The Creative Joy of Final Learning Statements

In three days, our training course will be over. In these final days, it’s time for participants to look back over their four months together and reflect on what’s been meaningful and what they’ve learned. To help them do this, I asked them to respond to a list of questions Mary Scholl (SIT teacher-trainer) created and kindly shared with me. Below are a few examples:

  • If you were to choose 10 words to describe your experience in the course, what would they be?
  • If your experience in the course were like weaving a beautiful cloth, what would be the threads that hold the cloth together?
  • How would you explain your experience in this course to a five year old?
  • What would your ideal motto be in the future?
  • If you had to sell this course, what would your slogan and ad campaign look like?
  • Go through all of your journal entries from the course. Choose the ones that are most meaningful to you. Why are they meaningful?
  • Make a metaphor for how the course has affected you. Be juicy and deep in your description.

With these questions, they created final learning statements that would then become the front cover of  their learning portfolios. They kept this portfolio throughout my writing course.  I encouraged the participants to be as creative as they wanted, and as you’ll see, they didn’t hold back. During our final learning statement gallery walk (gallery walk explanation coming soon), I was inspired at each turn. I hope you feel inspired too.

Please enjoy the artistic exhbilition of learning!

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Privacy tip: Notice the funky, random strips on some of the statements? To keep the anonymity of my participants, I used the smartphone app Labelbox to cover their names.

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Ploughing through the First Day

Why do I feel exhausted? It was my first day back, I only had three, 50 minute classes and I covered the same material in each of them! So if it was such an easy day, where does the strain behind my eyes come from?

The exhaustion comes from my snowplough imitation. With a quick and steady advance, I made my way through the participants’ attentiveness. I can just imagine how my big, round, fully animated eyes must have seemed to them: like looking into blinding blue headlights with too much self-powered energy. I speculate I have a teacher’s gaze that could cause my participants to topple over with either giggles or confusion. But with their cultural composure, they listened and held back on any social slip ups.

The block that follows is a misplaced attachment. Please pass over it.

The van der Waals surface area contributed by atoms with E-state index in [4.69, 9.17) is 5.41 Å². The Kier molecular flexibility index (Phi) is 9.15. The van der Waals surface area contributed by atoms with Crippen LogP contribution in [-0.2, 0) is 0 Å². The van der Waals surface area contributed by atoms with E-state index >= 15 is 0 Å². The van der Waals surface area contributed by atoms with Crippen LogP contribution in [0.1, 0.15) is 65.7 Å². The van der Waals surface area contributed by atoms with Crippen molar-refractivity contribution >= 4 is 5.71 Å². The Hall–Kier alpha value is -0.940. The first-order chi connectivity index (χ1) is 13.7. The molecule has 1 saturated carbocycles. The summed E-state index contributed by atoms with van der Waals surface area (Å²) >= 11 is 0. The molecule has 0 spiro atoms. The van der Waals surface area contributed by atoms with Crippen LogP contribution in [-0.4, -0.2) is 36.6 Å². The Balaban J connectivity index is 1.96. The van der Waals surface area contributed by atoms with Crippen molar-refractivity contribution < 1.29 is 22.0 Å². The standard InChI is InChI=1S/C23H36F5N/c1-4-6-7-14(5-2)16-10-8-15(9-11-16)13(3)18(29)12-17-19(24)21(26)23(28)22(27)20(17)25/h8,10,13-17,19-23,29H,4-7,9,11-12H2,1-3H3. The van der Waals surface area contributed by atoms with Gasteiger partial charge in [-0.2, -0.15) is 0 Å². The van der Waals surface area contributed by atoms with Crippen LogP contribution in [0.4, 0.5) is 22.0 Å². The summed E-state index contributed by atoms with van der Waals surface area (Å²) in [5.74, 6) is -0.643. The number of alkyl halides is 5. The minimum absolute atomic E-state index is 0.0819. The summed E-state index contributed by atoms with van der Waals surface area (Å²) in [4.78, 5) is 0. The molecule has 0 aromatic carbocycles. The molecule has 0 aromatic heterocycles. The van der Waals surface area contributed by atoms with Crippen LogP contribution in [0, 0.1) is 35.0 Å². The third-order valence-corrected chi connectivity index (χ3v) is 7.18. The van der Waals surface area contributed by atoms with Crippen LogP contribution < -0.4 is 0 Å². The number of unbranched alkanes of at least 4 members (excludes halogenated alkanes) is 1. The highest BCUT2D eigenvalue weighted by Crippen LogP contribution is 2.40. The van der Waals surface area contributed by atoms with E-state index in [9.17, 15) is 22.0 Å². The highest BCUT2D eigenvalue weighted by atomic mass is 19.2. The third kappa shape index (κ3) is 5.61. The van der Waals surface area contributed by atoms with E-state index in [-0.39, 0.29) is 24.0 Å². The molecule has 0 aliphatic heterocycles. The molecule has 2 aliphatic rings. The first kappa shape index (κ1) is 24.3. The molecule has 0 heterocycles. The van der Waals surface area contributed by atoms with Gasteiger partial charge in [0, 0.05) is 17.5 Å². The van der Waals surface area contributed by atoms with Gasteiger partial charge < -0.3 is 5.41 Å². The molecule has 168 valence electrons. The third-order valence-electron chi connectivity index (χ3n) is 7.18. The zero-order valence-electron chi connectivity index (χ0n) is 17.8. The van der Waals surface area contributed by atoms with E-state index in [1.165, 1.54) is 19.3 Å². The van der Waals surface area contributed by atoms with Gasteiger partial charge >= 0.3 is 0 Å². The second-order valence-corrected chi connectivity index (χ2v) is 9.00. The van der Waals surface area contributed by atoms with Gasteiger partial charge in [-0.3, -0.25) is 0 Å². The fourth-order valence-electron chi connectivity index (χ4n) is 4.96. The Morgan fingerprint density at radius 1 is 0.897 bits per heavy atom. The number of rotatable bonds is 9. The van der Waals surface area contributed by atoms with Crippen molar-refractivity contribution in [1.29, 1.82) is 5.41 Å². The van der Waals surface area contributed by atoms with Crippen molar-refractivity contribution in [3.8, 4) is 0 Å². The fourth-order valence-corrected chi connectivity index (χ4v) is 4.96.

My eyes were saying this, “I REALLY want you to understand what I’m saying. Do you understand that this is important?”, and with the strength of a plough, I pushed through the course expectations, trying to pack all the information onto the snow banks of my participants’ minds.

“This folder is for your writing portfolio. You keep your writing tasks here, but don’t keep your classroom notes in this portfolio. Your portfolio is a learning tool, and it will help you see your writing progress. You also keep your reflective dialogue journal entries here. These entries are written at home.”

“What is an entry? An entry is a single written item. For example when you write something in your diary, this is an entry. You have to write two entries per week. If you look at the handout I gave you, I ask you to answer these questions. They are reflective questions. Reflective implies thinking about yourself, and your experiences, and then writing about it. You answer the reflective question and then give it to me. At this point I will read the entry and comment. When you write your entry you can also ask me a question. I will answer this question. This is a private written conversation between you and I.”

“You use the yellow notepad that I’ve given you for your in-class writing tasks. When you are done with the tasks, you rip the paper and put it in your portfolio.”

“…blah blah blah.”

Some instructions went over their heads like the last bits of snow trying to make it to the top of that snow bank.  I was giving them information I knew some of them weren’t understanding. I feel exhausted because I spent too much time talking. What’s embarrassing is that I always encourage participants to decrease TTT (teacher talking time), and here I was using it as my only teaching tool.

I tried to convey information I know will only be understood when it is experienced. This is the beauty. Teachers just don’t need to talk for their message to get across. Being understood is all about action. I know this is true when it comes to giving instructions for a language activity.

So my question is, do I really need to go through this again next semester? Is there a more fun and less tiring way to let them know what their responsibilities are for the semester?

I could have asked them to get in groups to discuss the syllabus and instructions on their handout. I could have given them the folder and notepad, and ask them to imagine what they might be for. Any other suggestions? How can I refrain from acting like a snowplough on the first day of class?